Over the past few days, an unprecedented natural catastrophe has affected considerable portions of Bosnia, Serbia and Croatia.
“Not enough attention is given to the irreversible process of climate change that is affecting the world. Bosnia and Serbia, poor countries in the European context, have reduced capacities to react to and handle dire consequences of extreme weather events, and the poorest communities are often the most vulnerable to these ‘invisible’ risks”, argues Sonja Avlijaš
As states of emergency were declared in Bosnia and Serbia on May 15 due to severe flash flooding, drowned lives, devastated communities and houses buried in landslides have been just some of the heartbreaking images witnessed over the past few days. The ‘worst ever’ cyclonic rainfall has led to the overflowing of several rivers which have burst into towns and villages, with water levels rising by 1cm per minute in some of the most affected areas. The astonishing speed of flooding gave people no time to react.
With rescue efforts initially supported by Russian and Slovenian emergency teams, national and local authorities have been ordering evacuation of whole towns and villages (the rest of the EU started sending assistance as states of emergency continued into the weekend). More than 25,000 people have been evacuated from their homes in Serbia alone, while 95,000 were without electricity due to the flooding of electric plants. Bosnia is faring even worse, with one third of the country’s territory and over 1 million people affected by the floods. The death toll in the two countries has risen to at least 35, with casualties expected to rise. Thousands of houses and agricultural crops have been wiped out by overflowing rivers and over 3,000 landslides, but the material damage cannot be estimated until the water recedes, which might take more than a week. The silver lining of this cyclone named ‘Tamara’ has been the impressive response of volunteers and the amount of humanitarian assistance delivered by residents of the unaffected areas.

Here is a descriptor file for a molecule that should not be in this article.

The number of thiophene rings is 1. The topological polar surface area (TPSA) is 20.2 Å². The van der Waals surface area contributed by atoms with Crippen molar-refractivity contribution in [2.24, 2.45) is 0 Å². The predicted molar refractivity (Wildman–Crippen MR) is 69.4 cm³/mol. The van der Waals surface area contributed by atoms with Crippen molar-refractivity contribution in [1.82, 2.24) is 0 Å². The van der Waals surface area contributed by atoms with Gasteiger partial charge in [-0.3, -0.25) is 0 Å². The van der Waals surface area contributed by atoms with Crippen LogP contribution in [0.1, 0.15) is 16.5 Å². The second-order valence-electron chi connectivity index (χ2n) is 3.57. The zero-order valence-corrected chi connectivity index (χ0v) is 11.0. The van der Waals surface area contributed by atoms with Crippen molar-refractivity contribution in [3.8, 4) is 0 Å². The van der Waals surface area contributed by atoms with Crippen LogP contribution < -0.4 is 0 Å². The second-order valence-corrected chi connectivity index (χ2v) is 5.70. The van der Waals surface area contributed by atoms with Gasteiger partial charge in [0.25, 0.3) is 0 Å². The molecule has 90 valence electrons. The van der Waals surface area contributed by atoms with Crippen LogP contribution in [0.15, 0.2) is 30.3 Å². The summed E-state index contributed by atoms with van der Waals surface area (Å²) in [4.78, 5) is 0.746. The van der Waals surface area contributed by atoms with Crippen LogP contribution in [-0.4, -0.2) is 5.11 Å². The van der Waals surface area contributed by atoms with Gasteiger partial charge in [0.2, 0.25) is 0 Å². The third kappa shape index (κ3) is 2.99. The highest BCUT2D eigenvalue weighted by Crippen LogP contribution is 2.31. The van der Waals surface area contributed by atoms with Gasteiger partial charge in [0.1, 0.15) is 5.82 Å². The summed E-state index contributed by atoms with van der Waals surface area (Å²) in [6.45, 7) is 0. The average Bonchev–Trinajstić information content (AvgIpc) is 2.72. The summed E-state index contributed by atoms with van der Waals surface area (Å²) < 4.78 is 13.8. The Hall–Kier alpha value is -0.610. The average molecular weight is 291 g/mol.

Unfortunately, there is nothing special about the Balkans when it comes to this unprecedented natural disaster. 2014 started with an exceptionally high number of extreme weather events. This winter saw the ‘worst ever’ storms and floods across the UK, while North America faced exceptionally severe snow storms and agonisingly low temperatures. And let us not forget the uncontainable fires in California which, in combination with fierce winds, have led to the coining of the term ‘firenadoes’. These events, that are arguably becoming both more frequent and more menacing, have been devastating lives, economies and the environment.
A growing body of evidence is pointing to a connection between extreme weather events, natural catastrophes and climate change. Rising sea levels are affecting rivers and their likelihood of inundation, even without the storms. Evidence also points to a more recent increase in stormy weather patterns, as well as amounts of rainfall. Consequences of such catastrophic weather events are also expected to grow, with The Intergovernmental Panel on Climate Change (IPCC) predicting significant increase in weather-related mortality, as well as rising health concerns, due to factors such as widespread destruction of food supplies or outbreaks of disease as a result of breakdowns in sanitation services.